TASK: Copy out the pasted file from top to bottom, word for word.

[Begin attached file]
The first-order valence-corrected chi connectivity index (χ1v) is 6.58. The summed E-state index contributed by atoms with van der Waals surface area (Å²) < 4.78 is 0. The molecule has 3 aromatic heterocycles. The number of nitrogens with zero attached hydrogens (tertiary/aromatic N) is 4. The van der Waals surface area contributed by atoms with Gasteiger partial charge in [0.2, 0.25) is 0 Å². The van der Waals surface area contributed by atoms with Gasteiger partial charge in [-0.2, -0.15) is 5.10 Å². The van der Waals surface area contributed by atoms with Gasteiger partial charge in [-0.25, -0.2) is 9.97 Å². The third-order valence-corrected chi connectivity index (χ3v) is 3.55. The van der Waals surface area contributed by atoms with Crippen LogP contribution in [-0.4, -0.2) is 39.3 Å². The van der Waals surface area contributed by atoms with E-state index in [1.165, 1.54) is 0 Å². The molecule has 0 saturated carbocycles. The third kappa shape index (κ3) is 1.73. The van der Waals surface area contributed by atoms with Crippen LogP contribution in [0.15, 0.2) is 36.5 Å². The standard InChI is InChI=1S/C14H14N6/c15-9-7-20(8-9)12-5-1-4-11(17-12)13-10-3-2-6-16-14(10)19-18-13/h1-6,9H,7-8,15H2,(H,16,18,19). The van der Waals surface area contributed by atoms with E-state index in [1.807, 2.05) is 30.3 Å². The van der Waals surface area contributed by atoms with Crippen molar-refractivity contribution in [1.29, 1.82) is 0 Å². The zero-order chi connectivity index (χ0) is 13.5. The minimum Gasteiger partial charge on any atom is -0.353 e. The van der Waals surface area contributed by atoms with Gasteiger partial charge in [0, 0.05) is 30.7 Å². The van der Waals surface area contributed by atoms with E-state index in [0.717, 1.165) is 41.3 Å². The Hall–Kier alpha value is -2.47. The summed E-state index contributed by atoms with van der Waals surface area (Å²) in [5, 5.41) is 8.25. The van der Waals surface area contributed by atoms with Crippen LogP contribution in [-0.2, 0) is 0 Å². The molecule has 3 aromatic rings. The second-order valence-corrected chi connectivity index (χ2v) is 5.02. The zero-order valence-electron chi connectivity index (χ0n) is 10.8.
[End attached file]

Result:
The first-order valence-corrected chi connectivity index (χ1v) is 6.58. The summed E-state index contributed by atoms with van der Waals surface area (Å²) < 4.78 is 0. The molecule has 3 aromatic heterocycles. The number of nitrogens with zero attached hydrogens (tertiary/aromatic N) is 4. The van der Waals surface area contributed by atoms with Gasteiger partial charge in [0.2, 0.25) is 0 Å². The van der Waals surface area contributed by atoms with Gasteiger partial charge in [-0.2, -0.15) is 5.10 Å². The van der Waals surface area contributed by atoms with Gasteiger partial charge in [-0.25, -0.2) is 9.97 Å². The third-order valence-corrected chi connectivity index (χ3v) is 3.55. The van der Waals surface area contributed by atoms with Crippen LogP contribution in [-0.4, -0.2) is 39.3 Å². The van der Waals surface area contributed by atoms with E-state index in [1.165, 1.54) is 0 Å². The molecule has 0 saturated carbocycles. The third kappa shape index (κ3) is 1.73. The van der Waals surface area contributed by atoms with Crippen LogP contribution in [0.15, 0.2) is 36.5 Å². The standard InChI is InChI=1S/C14H14N6/c15-9-7-20(8-9)12-5-1-4-11(17-12)13-10-3-2-6-16-14(10)19-18-13/h1-6,9H,7-8,15H2,(H,16,18,19). The van der Waals surface area contributed by atoms with E-state index in [1.807, 2.05) is 30.3 Å². The van der Waals surface area contributed by atoms with Crippen molar-refractivity contribution in [1.29, 1.82) is 0 Å². The zero-order chi connectivity index (χ0) is 13.5. The minimum Gasteiger partial charge on any atom is -0.353 e. The van der Waals surface area contributed by atoms with Gasteiger partial charge in [0, 0.05) is 30.7 Å². The van der Waals surface area contributed by atoms with E-state index in [0.717, 1.165) is 41.3 Å². The Hall–Kier alpha value is -2.47. The summed E-state index contributed by atoms with van der Waals surface area (Å²) in [5, 5.41) is 8.25. The van der Waals surface area contributed by atoms with Crippen LogP contribution in [-0.2, 0) is 0 Å². The molecule has 3 aromatic rings. The second-order valence-corrected chi connectivity index (χ2v) is 5.02. The zero-order valence-electron chi connectivity index (χ0n) is 10.8.